I picked up the bike on Friday on my lunch hour at the dealer's main location just north of Lafontaine Park, which is roughly three kilometers northeast from my office. I rode to the dealer on a Bixi bike which was both quick and convenient since there is a Bixi station just outside my office, and another one at the intersection near the dealer.

It was a cool day, but not really cold. While it is relatively rare, Montreal has seen snowfall on Halloween. I had made arrangements with the attendant in the underground parking garage in my office building to let me park the scooter there for the afternoon free of charge. The forecast called for rain the following day.

The ride from the dealer to the office was my first real taste of riding in heavy urban traffic. The full face helmet that had made my head feel huge in the shop seemed incredibly unnoticeable once I was underway. The ride presented an early opportunity to test the limitations of the 50cc engine. I was surprised to find that with a headwind, the LX50 topped out at about 40k
mh climbing the rise where Park Avenue crosses the shoulder of Mount Royal. That was just not fast enough to pace the traffic that was doing 55 or 60 kmh.

I parked the Vespa in the garage and went back to work.

I planned to leave the office early in order to avoid travelling home after sunset. At about 4:30 I changed into jeans and a windbreaker and headed down to the garage. When I rolled up and out of the garage, the first thing that greeted me was light rain. You just can't rely on a weather forecast.

I was thankful that my windbreaker was waterproof. I also really appreciated the full face helmet. From head to waist the rain was surprisingly a non issue. At first it was not so bad on my jeans either. The leg shield did a surprisingly good job of protecting me from the rain. It was definitely a dryer ride than it would have been on a Bixi bike. Nevertheless, by the time I got home, my jeans were very damp but not soaking, and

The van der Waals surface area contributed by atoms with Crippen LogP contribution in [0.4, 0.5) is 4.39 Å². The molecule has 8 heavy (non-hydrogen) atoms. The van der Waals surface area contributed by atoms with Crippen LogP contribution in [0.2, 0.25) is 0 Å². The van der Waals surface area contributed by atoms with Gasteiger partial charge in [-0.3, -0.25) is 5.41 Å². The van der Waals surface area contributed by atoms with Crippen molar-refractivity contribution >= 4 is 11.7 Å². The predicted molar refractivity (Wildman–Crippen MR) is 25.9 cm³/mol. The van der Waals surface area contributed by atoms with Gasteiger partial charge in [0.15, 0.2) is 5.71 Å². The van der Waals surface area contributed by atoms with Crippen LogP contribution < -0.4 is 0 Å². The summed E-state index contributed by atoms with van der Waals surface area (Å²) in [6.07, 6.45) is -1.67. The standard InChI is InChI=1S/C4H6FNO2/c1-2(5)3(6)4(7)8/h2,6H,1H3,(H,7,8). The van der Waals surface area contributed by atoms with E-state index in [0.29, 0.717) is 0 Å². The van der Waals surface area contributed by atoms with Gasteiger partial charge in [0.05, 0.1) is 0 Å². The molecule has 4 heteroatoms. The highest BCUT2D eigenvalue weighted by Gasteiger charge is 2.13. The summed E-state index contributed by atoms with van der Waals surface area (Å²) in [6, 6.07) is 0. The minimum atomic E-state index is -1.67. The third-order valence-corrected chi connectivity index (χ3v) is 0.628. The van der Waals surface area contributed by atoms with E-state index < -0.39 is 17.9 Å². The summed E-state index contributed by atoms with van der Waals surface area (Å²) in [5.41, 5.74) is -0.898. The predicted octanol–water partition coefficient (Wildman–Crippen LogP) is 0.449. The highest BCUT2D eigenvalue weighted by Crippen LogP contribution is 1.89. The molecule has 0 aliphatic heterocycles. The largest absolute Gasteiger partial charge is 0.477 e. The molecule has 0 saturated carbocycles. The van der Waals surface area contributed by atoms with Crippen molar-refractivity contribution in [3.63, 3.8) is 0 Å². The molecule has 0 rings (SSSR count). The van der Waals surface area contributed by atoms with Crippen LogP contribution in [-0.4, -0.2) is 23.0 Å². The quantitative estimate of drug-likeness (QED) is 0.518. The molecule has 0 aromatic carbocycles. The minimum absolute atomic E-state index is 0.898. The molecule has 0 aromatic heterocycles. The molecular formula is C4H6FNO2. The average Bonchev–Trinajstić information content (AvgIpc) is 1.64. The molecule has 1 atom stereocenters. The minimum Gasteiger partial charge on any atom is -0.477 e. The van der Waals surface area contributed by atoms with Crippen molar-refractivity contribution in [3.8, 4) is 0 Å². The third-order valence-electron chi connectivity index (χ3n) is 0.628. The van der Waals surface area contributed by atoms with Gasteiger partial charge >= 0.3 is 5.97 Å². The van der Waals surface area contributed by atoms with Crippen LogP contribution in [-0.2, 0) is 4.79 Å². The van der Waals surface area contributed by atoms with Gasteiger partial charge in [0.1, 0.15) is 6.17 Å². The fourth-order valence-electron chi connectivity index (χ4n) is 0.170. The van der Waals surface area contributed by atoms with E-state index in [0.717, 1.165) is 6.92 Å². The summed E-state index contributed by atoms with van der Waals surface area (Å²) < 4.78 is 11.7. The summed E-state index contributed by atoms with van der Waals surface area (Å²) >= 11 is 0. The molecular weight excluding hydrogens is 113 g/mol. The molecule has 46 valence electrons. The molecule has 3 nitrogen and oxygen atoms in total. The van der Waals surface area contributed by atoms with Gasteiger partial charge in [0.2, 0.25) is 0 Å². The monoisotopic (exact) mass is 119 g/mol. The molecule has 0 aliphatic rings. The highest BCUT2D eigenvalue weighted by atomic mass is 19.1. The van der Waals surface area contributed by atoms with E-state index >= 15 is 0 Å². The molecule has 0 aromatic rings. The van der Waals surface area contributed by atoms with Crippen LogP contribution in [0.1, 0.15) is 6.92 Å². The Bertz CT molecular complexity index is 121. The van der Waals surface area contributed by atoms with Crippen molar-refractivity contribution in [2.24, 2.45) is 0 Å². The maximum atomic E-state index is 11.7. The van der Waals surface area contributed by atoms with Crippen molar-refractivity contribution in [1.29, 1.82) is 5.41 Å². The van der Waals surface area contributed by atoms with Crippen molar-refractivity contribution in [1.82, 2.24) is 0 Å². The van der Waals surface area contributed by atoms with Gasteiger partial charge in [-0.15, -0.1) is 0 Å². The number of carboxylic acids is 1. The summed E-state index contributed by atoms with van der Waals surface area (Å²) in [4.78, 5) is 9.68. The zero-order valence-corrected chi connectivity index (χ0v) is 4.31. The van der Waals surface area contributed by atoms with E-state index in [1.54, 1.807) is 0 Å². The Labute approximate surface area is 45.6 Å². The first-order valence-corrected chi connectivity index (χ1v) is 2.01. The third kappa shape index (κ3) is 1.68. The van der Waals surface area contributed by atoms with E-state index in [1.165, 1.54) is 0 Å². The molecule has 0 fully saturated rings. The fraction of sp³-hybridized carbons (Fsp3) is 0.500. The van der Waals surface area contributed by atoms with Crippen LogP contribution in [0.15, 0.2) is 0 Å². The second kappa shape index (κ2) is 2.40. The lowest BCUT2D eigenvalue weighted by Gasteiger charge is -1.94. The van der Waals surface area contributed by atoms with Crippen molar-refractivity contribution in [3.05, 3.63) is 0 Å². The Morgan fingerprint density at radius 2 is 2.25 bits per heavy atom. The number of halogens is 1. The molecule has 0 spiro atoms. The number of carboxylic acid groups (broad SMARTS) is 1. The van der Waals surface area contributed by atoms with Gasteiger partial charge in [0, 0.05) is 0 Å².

my feet had remained essentially dry.

All told, less than ideal conditions for a first test scooter commute, but in spite of the difficult conditions, I enjoyed a very pleasant ride.

The following day I awoke to find the sun shining. I figured that the weatherman was just slightly off his game and that I got the anticipated Saturday rain unexpectedly on Friday, and that I would get a much more pleasant sunny ride back to the dealer on Saturday. We went out for breakfast as a family as we often do, so I wasn't able to get underway to return the scooter until around 11:00

By that time the sun had vanished and it was raining again. But this was not light rainfall. We're talking real rain. Not large raindrops bouncing off the pavement, but a good steady downpour nonetheless.

By the time I got to the dealer's shop, I was still dry from the waist up, but otherwise I was well and truly drenched. One of the weird things I discovered about driving
a scooter in the rain, and I wasn't really surprised that it happened, because it makes sense, is that your weight on the saddle creates a depression that the rain running down your body turns into a miniature lake. You realize this kind of suddenly the first time you come to a stop and shift your weight in the saddle, and slurp, you feel like a little kid who just wet his pants. Oh well. I made a mental note to make sure to buy really good rain gear.

If my body was drenched, my spirits were buoyed and not in the least dampened.

The test was an unqualified success on all fronts. I now knew from real world experience that :

  1. The scoot commute is a hoot!
  2. The route I had planned to take from my downtown office to my home on the West Island was a really good route for the scooter.
  3. I even really loved it in the rain, without proper rain gear, and in chilly October.
  4. The Vespa LX was definitely the right bike for me. Much more substantial than the smaller Yamaha Vino I had rented in Victoria the year before, but still small enough to fit just about anywhere.
  5. A full face helmet is a really nice helmet to wear in the rain.
  6. If at all possible, I definitely wanted the Vespa LX150. I had no intention of riding on highways, but the additional power would mean I would be able to keep up with urban traffic in all cases, and with additional power in reserve.
Next up: Finding a scooter to buy.
The copyright in all text and photographs, except as noted, belongs to David Masse.